New regulations on short-term rentals went into effect on Tuesday, which will result in significant changes for travelers hoping to avoid the high cost of a Big Apple hotel.
According to home-sharing giant Airbnb, it has been forced to stop accepting some reservations in New York City.
The new regulations are meant to put an end to the practice of city residents and landlords renting out their apartments to tourists or other short-term visitors by the week or by the night.
Rentals of less than 30 days are no longer permitted under the new system unless hosts register with the city.
For the duration of the rental, hosts are required to make a commitment to staying in the house and cohabiting with their visitors.
Families are effectively prohibited, as there is a limit of two guests per party.
Platforms like Airbnb, VRBO, and others are prohibited from processing rentals for hosts who have not registered, and as of this week’s first day, very few had done so.
Just under 300 of the more than 3,800 applications received, according to the city, have been approved.
The restrictions were pushed for by officials and housing advocates, who claimed that they were essential to prevent apartments from turning into de facto hotels.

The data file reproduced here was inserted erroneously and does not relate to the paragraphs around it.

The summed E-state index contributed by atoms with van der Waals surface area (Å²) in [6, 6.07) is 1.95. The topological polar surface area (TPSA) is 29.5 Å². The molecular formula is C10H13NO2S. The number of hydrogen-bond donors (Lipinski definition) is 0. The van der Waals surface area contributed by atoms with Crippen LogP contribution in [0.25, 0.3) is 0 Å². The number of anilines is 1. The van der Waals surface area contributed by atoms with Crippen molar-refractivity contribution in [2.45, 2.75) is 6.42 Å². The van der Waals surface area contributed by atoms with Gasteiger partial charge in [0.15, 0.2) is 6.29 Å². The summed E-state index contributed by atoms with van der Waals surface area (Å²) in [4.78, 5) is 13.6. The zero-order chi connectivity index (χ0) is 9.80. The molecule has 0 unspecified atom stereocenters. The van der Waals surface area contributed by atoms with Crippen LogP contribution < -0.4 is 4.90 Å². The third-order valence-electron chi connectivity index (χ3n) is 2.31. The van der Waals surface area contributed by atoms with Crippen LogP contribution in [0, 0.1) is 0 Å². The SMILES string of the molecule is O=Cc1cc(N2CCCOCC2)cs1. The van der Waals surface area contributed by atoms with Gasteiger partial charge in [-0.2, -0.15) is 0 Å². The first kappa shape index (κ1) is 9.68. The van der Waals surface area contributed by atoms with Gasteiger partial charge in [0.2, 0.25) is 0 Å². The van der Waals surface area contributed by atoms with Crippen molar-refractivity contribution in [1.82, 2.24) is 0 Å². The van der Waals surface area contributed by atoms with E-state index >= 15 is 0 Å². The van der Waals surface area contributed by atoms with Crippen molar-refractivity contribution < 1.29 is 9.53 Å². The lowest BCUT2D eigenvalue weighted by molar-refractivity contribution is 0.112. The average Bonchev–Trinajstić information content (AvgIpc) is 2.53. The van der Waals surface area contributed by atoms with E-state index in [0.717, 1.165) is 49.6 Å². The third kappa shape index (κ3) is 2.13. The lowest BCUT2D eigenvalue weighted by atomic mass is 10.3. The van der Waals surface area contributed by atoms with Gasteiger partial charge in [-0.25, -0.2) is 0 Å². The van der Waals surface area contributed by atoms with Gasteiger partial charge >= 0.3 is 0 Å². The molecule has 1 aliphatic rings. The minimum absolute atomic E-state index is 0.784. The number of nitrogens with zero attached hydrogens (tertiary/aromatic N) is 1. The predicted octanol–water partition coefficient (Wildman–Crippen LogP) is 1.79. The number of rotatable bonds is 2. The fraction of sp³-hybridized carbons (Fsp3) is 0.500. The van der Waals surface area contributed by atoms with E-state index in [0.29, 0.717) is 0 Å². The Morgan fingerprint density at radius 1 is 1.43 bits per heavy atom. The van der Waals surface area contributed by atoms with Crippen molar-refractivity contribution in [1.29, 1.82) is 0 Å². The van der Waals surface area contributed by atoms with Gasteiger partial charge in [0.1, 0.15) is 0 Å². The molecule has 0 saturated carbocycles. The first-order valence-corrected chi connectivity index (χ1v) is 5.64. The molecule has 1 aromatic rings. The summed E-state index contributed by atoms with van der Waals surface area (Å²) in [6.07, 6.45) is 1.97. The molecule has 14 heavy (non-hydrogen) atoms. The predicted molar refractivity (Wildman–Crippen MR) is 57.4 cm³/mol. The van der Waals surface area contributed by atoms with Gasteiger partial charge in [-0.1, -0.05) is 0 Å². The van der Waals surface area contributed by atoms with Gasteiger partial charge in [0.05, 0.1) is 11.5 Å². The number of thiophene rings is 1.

According to Murray Cox of Inside Airbnb, a housing advocacy group that compiles information about the company’s presence in cities all over the world, “residential apartments in New York City should be for residential use.”
In court, Airbnb fought the regulations, claiming they were essentially a ban and that they would harm travelers looking for inexpensive lodging.
However, as of August 21, the company, which had 38,500 active non-hotel listings in New York City as of January, claimed it had stopped accepting new short-term bookings from any host who hadn’t provided a city registration number or proof that it was in the works.
No short-term listing would be permitted on its website without a registration number once the city’s verification system was fully operational, it stated.
Smaller home hosts claimed they were unfairly singled out and grouped with larger apartment complexes.
The city passed the rules in January of last year, but they weren’t implemented until last month due to legal challenges.
While giving tourists more options in New York and providing residents who rented out their homes while away on vacation with a financial windfall, online rental listing services have also given rise to complaints about tourists snatching up the limited housing in residential neighborhoods.
Frequently occurring parties in rented units and buildings that suddenly felt like hotels were complaints from regular tenants. Investors bought entire townhouses or apartments in condominium buildings, then made a killing with illegal nightly rentals.